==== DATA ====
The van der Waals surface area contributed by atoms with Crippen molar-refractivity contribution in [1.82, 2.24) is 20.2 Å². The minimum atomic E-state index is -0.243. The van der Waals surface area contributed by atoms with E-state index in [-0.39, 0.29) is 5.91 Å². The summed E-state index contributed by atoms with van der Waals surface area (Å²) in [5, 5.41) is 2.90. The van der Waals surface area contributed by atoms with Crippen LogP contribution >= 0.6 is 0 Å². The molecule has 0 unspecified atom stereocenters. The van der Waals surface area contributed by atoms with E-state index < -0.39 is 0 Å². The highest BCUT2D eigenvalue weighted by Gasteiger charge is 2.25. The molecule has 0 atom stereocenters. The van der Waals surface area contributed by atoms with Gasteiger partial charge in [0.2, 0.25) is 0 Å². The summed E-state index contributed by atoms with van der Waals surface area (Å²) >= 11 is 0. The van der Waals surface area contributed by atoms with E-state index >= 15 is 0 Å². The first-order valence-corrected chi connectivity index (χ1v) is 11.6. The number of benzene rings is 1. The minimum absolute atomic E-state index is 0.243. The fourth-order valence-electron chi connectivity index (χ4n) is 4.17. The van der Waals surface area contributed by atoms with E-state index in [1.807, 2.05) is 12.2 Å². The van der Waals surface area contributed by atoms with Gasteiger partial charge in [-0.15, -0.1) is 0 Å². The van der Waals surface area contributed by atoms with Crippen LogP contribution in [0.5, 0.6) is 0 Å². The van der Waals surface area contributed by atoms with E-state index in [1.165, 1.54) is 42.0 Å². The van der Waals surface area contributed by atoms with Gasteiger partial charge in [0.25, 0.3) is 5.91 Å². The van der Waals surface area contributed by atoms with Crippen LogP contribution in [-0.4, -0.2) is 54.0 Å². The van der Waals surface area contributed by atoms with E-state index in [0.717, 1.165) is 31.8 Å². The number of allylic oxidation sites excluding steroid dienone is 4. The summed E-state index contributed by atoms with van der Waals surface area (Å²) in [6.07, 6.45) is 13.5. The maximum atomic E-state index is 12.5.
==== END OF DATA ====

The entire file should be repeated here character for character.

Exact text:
The van der Waals surface area contributed by atoms with Crippen molar-refractivity contribution in [1.82, 2.24) is 20.2 Å². The minimum atomic E-state index is -0.243. The van der Waals surface area contributed by atoms with E-state index in [-0.39, 0.29) is 5.91 Å². The summed E-state index contributed by atoms with van der Waals surface area (Å²) in [5, 5.41) is 2.90. The van der Waals surface area contributed by atoms with Crippen LogP contribution >= 0.6 is 0 Å². The molecule has 0 unspecified atom stereocenters. The van der Waals surface area contributed by atoms with E-state index < -0.39 is 0 Å². The highest BCUT2D eigenvalue weighted by Gasteiger charge is 2.25. The molecule has 0 atom stereocenters. The van der Waals surface area contributed by atoms with Gasteiger partial charge in [0.2, 0.25) is 0 Å². The summed E-state index contributed by atoms with van der Waals surface area (Å²) >= 11 is 0. The van der Waals surface area contributed by atoms with E-state index >= 15 is 0 Å². The first-order valence-corrected chi connectivity index (χ1v) is 11.6. The number of benzene rings is 1. The minimum absolute atomic E-state index is 0.243. The fourth-order valence-electron chi connectivity index (χ4n) is 4.17. The van der Waals surface area contributed by atoms with E-state index in [1.807, 2.05) is 12.2 Å². The van der Waals surface area contributed by atoms with Gasteiger partial charge in [-0.15, -0.1) is 0 Å². The van der Waals surface area contributed by atoms with Crippen LogP contribution in [0.5, 0.6) is 0 Å². The van der Waals surface area contributed by atoms with E-state index in [1.165, 1.54) is 42.0 Å². The van der Waals surface area contributed by atoms with Gasteiger partial charge in [0.25, 0.3) is 5.91 Å². The van der Waals surface area contributed by atoms with Crippen LogP contribution in [-0.4, -0.2) is 54.0 Å². The van der Waals surface area contributed by atoms with E-state index in [0.717, 1.165) is 31.8 Å². The number of allylic oxidation sites excluding steroid dienone is 4. The summed E-state index contributed by atoms with van der Waals surface area (Å²) in [6.07, 6.45) is 13.5. The maximum atomic E-state index is 12.5.